The International Paralympic Committee (IPC) invited advocates of diversity and inclusion to discuss future perspectives of improving disability awareness as a part of a broader Diversity & Inclusion (D&I) topic during the London 2019 World Para Swimming Allianz Championships on 13 September.
The IPC strategic plan looking forward is to put greater emphasis on the impact Para sport has on transforming attitudes towards persons with disabilities and driving social inclusion.
The session covered some key perspectives on diversity within organisations and discussed tactical ways in which our workplaces can be made more inclusive.
IPC partners also shared case studies and initiatives in the context of building greater diversity and inclusion through their engagement with Para sports.
The invited speakers included: IPC Interim CEO Mike Peters; Founder of Rewire Consulting Pooja Sachdev; UK broadcaster Channel 4 Senior Research Executives Joe Chapman and Samantha Cannons; Proctor & Gamble Accessibility Leader Sumaira Latif; Global Disability Innovation Hub CEO Victoria Austin; Great Britain's swimming Paralympic champion Liz Johnson; ATOS Engagement, Diversity & Inclusion Lead Tamsin McCarthy; and Nielsen Senior Human Resources Business Partner Tsitsi Mabeza.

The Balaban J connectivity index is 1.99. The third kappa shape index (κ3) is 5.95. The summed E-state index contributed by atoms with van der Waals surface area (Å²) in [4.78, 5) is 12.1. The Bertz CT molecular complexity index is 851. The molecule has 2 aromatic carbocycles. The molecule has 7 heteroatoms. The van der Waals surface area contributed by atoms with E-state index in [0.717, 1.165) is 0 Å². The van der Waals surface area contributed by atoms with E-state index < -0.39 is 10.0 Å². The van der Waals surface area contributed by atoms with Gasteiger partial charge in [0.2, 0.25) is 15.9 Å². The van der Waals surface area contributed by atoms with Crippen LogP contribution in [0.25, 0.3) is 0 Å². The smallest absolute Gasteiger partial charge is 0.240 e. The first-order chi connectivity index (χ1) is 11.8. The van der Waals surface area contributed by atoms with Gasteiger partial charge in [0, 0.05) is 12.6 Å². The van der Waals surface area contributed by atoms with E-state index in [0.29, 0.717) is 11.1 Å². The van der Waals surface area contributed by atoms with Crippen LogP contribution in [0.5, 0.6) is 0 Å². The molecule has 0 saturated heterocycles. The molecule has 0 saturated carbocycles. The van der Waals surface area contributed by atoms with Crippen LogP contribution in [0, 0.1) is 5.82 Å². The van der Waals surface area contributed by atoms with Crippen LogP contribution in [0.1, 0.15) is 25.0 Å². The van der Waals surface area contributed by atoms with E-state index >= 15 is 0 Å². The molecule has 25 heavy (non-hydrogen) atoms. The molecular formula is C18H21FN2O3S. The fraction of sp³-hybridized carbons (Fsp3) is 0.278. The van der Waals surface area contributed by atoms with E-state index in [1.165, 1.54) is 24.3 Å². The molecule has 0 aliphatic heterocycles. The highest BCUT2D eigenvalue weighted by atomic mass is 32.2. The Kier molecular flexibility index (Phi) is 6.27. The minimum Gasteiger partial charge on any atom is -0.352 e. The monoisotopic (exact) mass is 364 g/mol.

Sachdev said: “In the past, we’ve taken a tick-box approach to diversity, but we don’t take a wider look at the culture and mindset of people. There’s so much we have to learn from Para sport, not just about inclusion but about life.
"There’s a lot we can replicate from Para sport in terms of how we work in organisations. We need to use it as an example for overcoming these barriers,” said Sachdev.
McCarthy added: “People need to have the confidence to have difficult conversations regarding disability. Confidence and feeling comfortable around disability are two very different things. One thing we do at ATOS is to try new things and be brave.”
Johnson said: "The employment gap for disabled people has remained the same for over a decade. A person with a disability is two thirds more likely to be unemployed than a person without a disability. My question was, ‘why?’
"As I delved deeper into this, I realised there were a number of reasons. One was that they couldn’t find the right job for them, or the processes for those jobs prevented them from getting one.”
Mabeza assured that “diversity depends on the dynamics of the country. For example, in South Africa, diversity can be very topical because of the past historical context in the country. It focuses more on economic and racial diversity.”
Latif said: "The most profound fact I found out was that only two per cent of persons with disabilities are featured in advertising, yet more than 15 per cent of the population have a disability.
“I think it’s the perfect time to discuss this now because the population as well as expectations are changing. There’s a perspective for everybody to be more inclusive and that includes our brands. We need to use brands as a force for good and a force for thought.”